Date of Graduation
Doctor of Philosophy in Engineering (PhD)
Computer Science & Computer Engineering
Second Committee Member
Third Committee Member
Applied sciences, Adaptive asynchronous architecture, Asynchronous, Digital, Energy efficiency, Ncl
Power has become a critical design parameter for digital CMOS integrated circuits. With performance still garnering much concern, a central idea has emerged: minimizing power consumption while maintaining performance. The use of dynamic voltage scaling (DVS) with parallelism has shown to be an effective way of saving power while maintaining performance. However, the potency of DVS and parallelism in traditional, clocked synchronous systems is limited because of the strict timing requirements such systems must comply with. Delay-insensitive (DI) asynchronous systems have the potential to benefit more from these techniques due to their flexible timing requirements and high modularity. This dissertation presents the design and analysis of a real-time adaptive DVS architecture for paralleled Multi-Threshold NULL Convention Logic (MTNCL) systems. Results show that energy-efficient systems with low area overhead can be created using this approach.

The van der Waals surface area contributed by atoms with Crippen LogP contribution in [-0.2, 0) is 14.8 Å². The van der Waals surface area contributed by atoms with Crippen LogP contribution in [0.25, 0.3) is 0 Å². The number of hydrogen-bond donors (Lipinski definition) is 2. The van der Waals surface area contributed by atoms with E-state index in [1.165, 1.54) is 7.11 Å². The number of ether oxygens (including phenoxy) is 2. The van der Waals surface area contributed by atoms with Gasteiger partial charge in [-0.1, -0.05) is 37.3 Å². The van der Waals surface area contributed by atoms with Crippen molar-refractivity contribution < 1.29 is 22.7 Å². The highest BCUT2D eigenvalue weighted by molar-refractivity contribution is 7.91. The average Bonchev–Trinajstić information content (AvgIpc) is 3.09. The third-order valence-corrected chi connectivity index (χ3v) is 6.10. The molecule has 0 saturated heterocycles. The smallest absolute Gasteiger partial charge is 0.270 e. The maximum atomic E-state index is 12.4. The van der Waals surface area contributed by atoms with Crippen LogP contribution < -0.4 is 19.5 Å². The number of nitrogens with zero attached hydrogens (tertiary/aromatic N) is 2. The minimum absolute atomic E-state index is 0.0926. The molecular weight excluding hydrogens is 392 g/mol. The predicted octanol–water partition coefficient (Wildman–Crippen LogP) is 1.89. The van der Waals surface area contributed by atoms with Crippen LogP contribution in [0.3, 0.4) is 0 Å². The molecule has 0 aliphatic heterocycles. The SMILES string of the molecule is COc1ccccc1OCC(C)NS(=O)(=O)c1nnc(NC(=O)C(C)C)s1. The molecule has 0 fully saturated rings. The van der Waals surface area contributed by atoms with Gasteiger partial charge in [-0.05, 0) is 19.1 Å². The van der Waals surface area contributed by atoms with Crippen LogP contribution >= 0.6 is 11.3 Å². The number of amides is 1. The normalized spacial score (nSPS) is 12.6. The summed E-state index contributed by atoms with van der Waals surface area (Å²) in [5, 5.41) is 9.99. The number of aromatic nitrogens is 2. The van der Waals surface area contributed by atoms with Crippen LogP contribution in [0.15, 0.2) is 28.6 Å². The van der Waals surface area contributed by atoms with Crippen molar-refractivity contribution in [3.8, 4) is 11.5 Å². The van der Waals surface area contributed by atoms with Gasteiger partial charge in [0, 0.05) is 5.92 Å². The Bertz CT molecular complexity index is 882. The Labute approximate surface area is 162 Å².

Hollosi, B. M. (2012). Design and Analysis of an Adaptive Asynchronous System Architecture for Energy Efficiency. Graduate Theses and Dissertations Retrieved from https://scholarworks.uark.edu/etd/654